Blue Zones Project partners with communities and individuals to reverse that trend, by making healthy choices easier. And choice is the operative word: every restaurant, grocer, school, employer, and individual choosing to participate in this initiative is given a list of evidence-based practices, gleaned from areas of the world where people live longer lives with less chronic disease. These principles and environmental changes are all optional and are designed to enhance longevity. When enough of these practices are implemented, healthy choices become easier to make in a community. On an individual level, people can join the Blue Zones Project movement by deciding which of the best practices are the best fit for them or for their families and attend a variety of free events hosted across the community.

    We understand that there are cases where people may not be open to change, however, our goal is to set up environments that allow the healthy choice to be the easy choice for the people in our communities. Blue Zones Project is about creating options, accessibility, and inclusion, not about limiting choice.

  • How is Blue Zones Project funded?

    Blue Zones Project is a well-being initiative that is brought to each community through the support of forward-thinking community sponsors. The value is improved well-being through healthier choices offered where people live, work, and play such as worksites, schools, grocery stores and restaurants. Because sponsors fund the project, there is no cost to individual citizens, organizations or the city. Projects are generally three to five years and are funded by multiple sponsors contributing to yearly investments in their community’s health.

    Blue Zones Project has a unique relationship with each community, and funding models vary from state to state and community to community. From public funders, like Beach Cities Health District, to public-private partnerships, Blue Zones Project sponsors are making an investment in community and individual well-being.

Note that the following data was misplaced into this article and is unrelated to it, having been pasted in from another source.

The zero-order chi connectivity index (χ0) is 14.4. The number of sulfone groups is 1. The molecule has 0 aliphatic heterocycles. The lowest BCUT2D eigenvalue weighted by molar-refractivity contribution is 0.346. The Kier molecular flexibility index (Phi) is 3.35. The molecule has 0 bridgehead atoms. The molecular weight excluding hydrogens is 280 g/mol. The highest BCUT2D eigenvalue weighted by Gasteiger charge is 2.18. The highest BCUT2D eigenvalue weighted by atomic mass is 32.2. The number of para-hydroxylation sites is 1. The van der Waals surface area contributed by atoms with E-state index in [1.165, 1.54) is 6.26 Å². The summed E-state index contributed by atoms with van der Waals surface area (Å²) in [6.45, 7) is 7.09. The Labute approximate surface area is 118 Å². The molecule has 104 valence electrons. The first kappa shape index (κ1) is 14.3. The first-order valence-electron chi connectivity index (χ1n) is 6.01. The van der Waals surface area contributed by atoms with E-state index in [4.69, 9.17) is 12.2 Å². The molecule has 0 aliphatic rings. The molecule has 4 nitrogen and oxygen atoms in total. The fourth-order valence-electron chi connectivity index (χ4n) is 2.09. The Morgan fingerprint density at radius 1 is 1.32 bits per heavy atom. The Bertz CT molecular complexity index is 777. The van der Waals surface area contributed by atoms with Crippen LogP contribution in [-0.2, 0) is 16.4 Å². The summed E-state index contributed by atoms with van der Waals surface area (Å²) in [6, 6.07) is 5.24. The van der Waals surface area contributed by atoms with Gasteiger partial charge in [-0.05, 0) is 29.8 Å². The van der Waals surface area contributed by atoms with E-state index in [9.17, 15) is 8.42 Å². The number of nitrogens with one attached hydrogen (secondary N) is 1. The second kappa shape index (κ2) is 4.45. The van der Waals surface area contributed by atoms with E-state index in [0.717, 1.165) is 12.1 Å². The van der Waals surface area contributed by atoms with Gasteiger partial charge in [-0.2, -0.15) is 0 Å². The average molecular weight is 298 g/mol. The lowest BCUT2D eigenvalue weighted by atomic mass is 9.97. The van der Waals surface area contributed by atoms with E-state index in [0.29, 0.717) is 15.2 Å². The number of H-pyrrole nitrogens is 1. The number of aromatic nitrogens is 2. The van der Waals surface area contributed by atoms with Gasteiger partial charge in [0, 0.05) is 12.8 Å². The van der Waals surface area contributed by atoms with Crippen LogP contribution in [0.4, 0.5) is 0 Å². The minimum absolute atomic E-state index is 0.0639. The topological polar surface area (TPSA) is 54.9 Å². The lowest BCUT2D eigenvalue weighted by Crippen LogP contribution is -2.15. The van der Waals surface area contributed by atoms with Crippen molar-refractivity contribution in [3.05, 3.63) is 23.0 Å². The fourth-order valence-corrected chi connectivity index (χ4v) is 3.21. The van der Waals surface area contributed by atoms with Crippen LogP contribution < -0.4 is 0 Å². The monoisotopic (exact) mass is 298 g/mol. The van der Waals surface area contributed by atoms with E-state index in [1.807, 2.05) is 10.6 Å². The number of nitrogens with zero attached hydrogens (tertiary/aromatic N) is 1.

Community Site Assessment

  • What does a community site assessment include?

    The site assessment includes research into a community’s institutions, economy, and initiatives underway as well as the major health issues facing the community. The Blue Zones Project team will review existing assessments and plans to gather this information, including but not limited to community health needs assessments, community health improvement plans, city planning documents, economic development plans, and reports from the chambers of commerce or business improvement districts. The community research and planning period is followed by an onsite visit featuring a community presentation to the Blue Zones Project team, value presentation, one-on-one meetings, and broad-based focus groups. The kick-off presentation will give key stakeholders in the community an overview of Blue Zones Project and what it means to become a Blue Zones Community. This will be followed by a series of intensive focus group meetings with stakeholders from various sectors including government, worksites, schools, grocery stores, restaurants, faith-based groups, media, non-profits and civic organizations. The focus groups provide an opportunity to gauge the community’s interest in Blue Zones Project, learn about current efforts to improve well-being in the community, identify community leaders and influencers, and capture strengths and areas for improvement. A value presentation will look at the current state of well-being in the community and use science to share the cost of doing nothing and what we believe the ROI of a Blue Zones Project in your region will be. One-on-one meetings will gauge leadership and potential sponsorship interest.